And this begs the question—does the Goddess really exist? Are Ishtar, Isis, and Inanna really waiting to hear their devotees’ prayers and praises, eager to aid them and receive their offerings? Do Kernunnos and Pan dwell in the forests among the wild stags and is Green Man incarnate in shrubs and vines? Are they real, or are they symbols? I’ve been struggling with that question for some time.

Some people believe in one or more deities and would stake everything they hold dear on that conviction. Others, to the contrary, consider belief in Allah, Minerva, or any divine being or force to be the product of ignorant, childish, delusional minds and wishful thinking. I wish I could have such certainty one way or the other. However, as it turns out, faith or lack thereof isn’t always so cut and dry. I may feel to the depths of my being on any given day that the Goddess lives, and on another day I’ll feel quite agnostic, or even atheistic. At this point in my life, I’m very much a skeptic with regards to the divine.

Visions and near-death experiences, although I read of them with fascination, feel awfully subjective upon inspection. For example, in author Betty J. Eadie’s NDE (described in her book Embraced by the Light) , Christ plays a prominent role. In the NDE’s of others he is absent, along with any other godlike entity. For many, their experience of the other side is joyful; for some it’s frightening. Mystics, saints and ordinary people alike have claimed to visit realms both heavenly and hellish (hence popular Christian books such as 23 Minutes in Hell) . Certainly, these contradicting “visions” aren’t all accurate or valid, and surely some are outright hoaxes. Yet I’m in no position to judge the sincerity of those who really believe they’ve had such encounters. Are such visions and visitations the result of overactive imaginations or hallucinations? In the case of NDE’s, is a real spiritual experience taking place or is the phenomenon the brain’s response to physical trauma? I remain skeptical.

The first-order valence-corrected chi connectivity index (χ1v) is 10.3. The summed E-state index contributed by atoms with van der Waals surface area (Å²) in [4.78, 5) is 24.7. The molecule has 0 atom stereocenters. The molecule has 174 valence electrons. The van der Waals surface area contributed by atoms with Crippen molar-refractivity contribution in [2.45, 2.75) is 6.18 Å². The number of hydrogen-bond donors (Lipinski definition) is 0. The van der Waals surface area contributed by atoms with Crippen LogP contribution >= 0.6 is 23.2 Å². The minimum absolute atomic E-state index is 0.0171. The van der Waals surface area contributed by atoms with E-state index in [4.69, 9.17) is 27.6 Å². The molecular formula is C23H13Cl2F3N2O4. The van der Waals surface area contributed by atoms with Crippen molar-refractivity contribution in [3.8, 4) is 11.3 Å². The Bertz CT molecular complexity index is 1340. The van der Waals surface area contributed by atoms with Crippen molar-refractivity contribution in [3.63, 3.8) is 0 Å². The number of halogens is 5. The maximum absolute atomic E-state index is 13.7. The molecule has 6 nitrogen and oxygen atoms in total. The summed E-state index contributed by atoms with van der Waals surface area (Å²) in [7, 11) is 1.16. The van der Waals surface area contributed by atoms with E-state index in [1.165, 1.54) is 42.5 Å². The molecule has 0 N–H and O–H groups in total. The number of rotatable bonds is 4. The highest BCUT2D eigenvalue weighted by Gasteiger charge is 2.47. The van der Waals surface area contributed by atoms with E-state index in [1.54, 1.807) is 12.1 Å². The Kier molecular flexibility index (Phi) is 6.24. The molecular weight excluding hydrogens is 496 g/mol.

I want to believe I’ll survive the event of my bodily expiration. I want to know with certainty that I’ll see my loved ones again. Yet I doubt. I love to read ghost stories and have a sizeable collection of them. Time after time, I’ve seen fairly credible-looking people assert the reality of their run-ins with spirits of the dead. Plus, I have sane friends who have told me they’ve experienced ghosts and other eerie events that can’t be explained away. Additionally, I’ve read or heard of some fairly convincing accounts of reincarnation. As one example, the movie Yesterday’s Children, in which Jane Seymour’s character dreams of a former life in Ireland, is perhaps based on actual events. She eventually travels to Ireland to have every detail of her past memories confirmed. I want to believe, but my stubborn brain is always getting in the way of my heart. Logos versus pathos.